Is “Mother Earth” a Catholic Concept (Church Fathers)?

Is “Mother Earth” a Catholic Concept (Church Fathers)? December 17, 2019

Guest post by my friend Rosemarie Scott: wife, mother of three and homemaker, living in New York.  She is the author of Clean of Heart (2-15) and the webmistress of The Mystical Rose Catholic Page.

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Preliminary note: I’m not saying that “mother earth” is a dogma.  I’m just saying that it is an acceptable expression for Christians to use since the Fathers used it.

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Ancient pagans often worshiped created things rather than the Creator (Romans 1:25).  They erroneously considered elements of the natural world to be “gods” and “goddesses” worthy of divine worship.  The earth, for instance, was often – though not always – personified as a goddess.  We do sometimes encounter an “earth god” instead, such as the ancient Egyptian Geb.  However, the idea that the earth was both goddess and mother of all gods and humans was common in the ancient world.
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Many modern Neopagans also consider the earth an aspect of their “great goddess.”  Because of this, some Catholics are uncomfortable with the phrase “mother earth.” It seems to them like a pagan concept, incompatible with Christianity.
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Yet Saint Francis of Assisi used this very same phrase in his Canticle of Brother Sun:  “Praised be You my Lord through our Sister, Mother Earth who sustains and governs us, producing varied fruits with coloured flowers and herbs.”
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Was the Poverello correct in calling our planet “mother earth”?  Is a Christian understanding of the earth-as-mother possible?  If so, we should find it in Sacred Scripture and the writings of the Church Fathers.  Do these ever speak of the earth as a “mother”?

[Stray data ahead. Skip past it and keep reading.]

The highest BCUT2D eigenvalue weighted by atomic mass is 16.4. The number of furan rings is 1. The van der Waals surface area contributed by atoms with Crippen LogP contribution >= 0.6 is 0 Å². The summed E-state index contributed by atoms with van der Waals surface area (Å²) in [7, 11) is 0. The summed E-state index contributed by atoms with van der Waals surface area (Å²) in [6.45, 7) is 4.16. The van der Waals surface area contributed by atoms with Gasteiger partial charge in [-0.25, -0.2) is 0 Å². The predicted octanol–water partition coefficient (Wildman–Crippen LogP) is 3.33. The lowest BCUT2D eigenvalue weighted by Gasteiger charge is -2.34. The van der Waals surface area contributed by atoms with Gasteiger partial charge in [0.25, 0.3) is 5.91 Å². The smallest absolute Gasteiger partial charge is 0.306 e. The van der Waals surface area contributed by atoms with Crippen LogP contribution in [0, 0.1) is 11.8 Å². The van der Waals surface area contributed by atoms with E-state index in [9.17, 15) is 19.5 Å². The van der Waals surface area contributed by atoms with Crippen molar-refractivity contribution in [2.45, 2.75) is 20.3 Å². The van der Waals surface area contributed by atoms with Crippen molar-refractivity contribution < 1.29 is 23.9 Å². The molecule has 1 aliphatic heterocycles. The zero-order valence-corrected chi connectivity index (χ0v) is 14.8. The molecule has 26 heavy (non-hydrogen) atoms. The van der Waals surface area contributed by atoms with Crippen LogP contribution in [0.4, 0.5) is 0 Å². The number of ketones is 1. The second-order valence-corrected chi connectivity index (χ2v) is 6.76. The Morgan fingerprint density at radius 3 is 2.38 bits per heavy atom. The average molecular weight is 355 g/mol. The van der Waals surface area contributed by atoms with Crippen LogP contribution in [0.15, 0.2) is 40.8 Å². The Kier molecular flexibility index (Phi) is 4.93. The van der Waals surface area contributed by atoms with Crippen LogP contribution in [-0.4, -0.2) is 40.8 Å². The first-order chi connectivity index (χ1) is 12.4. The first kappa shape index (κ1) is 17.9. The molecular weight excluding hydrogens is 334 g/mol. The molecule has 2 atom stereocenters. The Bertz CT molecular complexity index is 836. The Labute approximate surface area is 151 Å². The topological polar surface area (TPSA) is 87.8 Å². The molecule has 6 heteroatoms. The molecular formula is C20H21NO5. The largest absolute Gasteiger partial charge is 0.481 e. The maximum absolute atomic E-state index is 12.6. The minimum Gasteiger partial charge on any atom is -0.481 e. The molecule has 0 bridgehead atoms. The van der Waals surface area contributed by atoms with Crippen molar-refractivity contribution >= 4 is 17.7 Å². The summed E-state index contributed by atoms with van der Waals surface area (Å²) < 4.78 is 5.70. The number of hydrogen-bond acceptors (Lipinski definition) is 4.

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The surprising answer is: Yes!  In fact, the Holy Scriptures actually call the earth “the mother of all”:
Sirach / Ecclesiasticus 40:1 (Douay) Great labour is created for all men, and a heavy yoke is upon the children of Adam, from the day of their coming out of their mother’s womb, until the day of their burial into the mother of all.
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We find similar statements in patristic writings.  For instance, Saint Basil the Great, a Church Father and Doctor, writes that the earth is the mother of the trees and plants which grow from her:
The fertility of the earth is its perfect finishing; growth of all kinds of plants, the upspringing of tall trees, both productive and sterile, flowers’ sweet scents and fair colours, and all that which, a little later, at the voice of God came forth from the earth to beautify her, their universal Mother. (Hexameron, Homily II)
Saint Augustine of Hippo, another great Father and Doctor of the Church, concurs:
For many things plucked from trees, or pulled out of the ground, are the better of some interval of time before we use them for food, as leeks and endive, lettuce, grapes, apples, figs, and some pears; and there are many other things which get a better color when they are not used immediately after being plucked, besides being more wholesome for the body, and having a finer flavor to the palate. But these things should not possess all these excellent and agreeable qualities, if, as you say, they become more destitute of good the longer they are kept after separation from their mother earth. (On the Morals of the Manichaeans, par. 43)
Elsewhere, St. Augustine writes:
Nay, not even the earth itself do we call a creator, though she seems to be the prolific mother of all things which she aids in germinating and bursting forth from the seed, and which she keeps rooted in her own breast; for we likewise read, “God gives it a body, as it has pleased Him, and to every seed his own body.”  (City of God, Book XII, Ch. 25)
His teacher, Saint Ambrose of Milan, says of the earth: “One may see the mother of all at one time disfigured with mould, at another bare of produce, at another green and full of flowers, at another dried up.” (On the Death of Satyrus, Book II, par. 61)
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The early Christian writer Eusebius says:
Having ordained this earth to be at once the home, the nurse, and the mother of all the creatures it contains, and watered it both with rain and water-springs, (God) caused it to abound in plants and flowers of every species, for the enjoyment of life. (Oration in Praise of Constantine, Ch. 6 Par 7).
Elsewhere, he calls the earth “the nourisher and mother of all”  (Church History, Book IX, Ch. 7 par 8)